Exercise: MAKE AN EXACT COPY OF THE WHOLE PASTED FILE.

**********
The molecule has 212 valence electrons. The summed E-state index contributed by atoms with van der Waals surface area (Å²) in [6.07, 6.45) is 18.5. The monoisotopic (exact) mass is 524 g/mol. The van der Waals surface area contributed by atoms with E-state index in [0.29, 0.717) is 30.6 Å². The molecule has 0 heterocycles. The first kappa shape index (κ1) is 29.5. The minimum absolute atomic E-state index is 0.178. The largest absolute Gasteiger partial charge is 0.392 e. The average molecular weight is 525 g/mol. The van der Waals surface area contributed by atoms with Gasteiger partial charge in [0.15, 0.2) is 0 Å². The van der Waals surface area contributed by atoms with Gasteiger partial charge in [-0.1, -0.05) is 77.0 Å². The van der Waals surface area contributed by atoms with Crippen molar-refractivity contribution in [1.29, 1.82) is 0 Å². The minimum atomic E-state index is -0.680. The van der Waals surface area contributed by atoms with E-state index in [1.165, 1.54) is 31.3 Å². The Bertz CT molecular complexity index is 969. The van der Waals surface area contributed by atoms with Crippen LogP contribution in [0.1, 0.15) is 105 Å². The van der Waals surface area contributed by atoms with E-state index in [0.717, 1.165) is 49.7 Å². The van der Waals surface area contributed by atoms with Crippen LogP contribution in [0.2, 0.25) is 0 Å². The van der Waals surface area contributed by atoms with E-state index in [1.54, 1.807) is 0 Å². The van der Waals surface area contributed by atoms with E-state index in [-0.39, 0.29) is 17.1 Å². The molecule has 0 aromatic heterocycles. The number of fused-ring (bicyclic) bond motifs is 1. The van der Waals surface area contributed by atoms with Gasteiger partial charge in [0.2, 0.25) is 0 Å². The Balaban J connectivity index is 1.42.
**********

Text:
The molecule has 212 valence electrons. The summed E-state index contributed by atoms with van der Waals surface area (Å²) in [6.07, 6.45) is 18.5. The monoisotopic (exact) mass is 524 g/mol. The van der Waals surface area contributed by atoms with E-state index in [0.29, 0.717) is 30.6 Å². The molecule has 0 heterocycles. The first kappa shape index (κ1) is 29.5. The minimum absolute atomic E-state index is 0.178. The largest absolute Gasteiger partial charge is 0.392 e. The average molecular weight is 525 g/mol. The van der Waals surface area contributed by atoms with Gasteiger partial charge in [0.15, 0.2) is 0 Å². The van der Waals surface area contributed by atoms with Gasteiger partial charge in [-0.1, -0.05) is 77.0 Å². The van der Waals surface area contributed by atoms with Crippen molar-refractivity contribution in [1.29, 1.82) is 0 Å². The minimum atomic E-state index is -0.680. The van der Waals surface area contributed by atoms with E-state index in [1.165, 1.54) is 31.3 Å². The Bertz CT molecular complexity index is 969. The van der Waals surface area contributed by atoms with Crippen LogP contribution in [0.1, 0.15) is 105 Å². The van der Waals surface area contributed by atoms with E-state index in [0.717, 1.165) is 49.7 Å². The van der Waals surface area contributed by atoms with Crippen LogP contribution in [0.2, 0.25) is 0 Å². The van der Waals surface area contributed by atoms with E-state index in [1.54, 1.807) is 0 Å². The van der Waals surface area contributed by atoms with E-state index in [-0.39, 0.29) is 17.1 Å². The molecule has 0 aromatic heterocycles. The number of fused-ring (bicyclic) bond motifs is 1. The van der Waals surface area contributed by atoms with Gasteiger partial charge in [0.2, 0.25) is 0 Å². The Balaban J connectivity index is 1.42.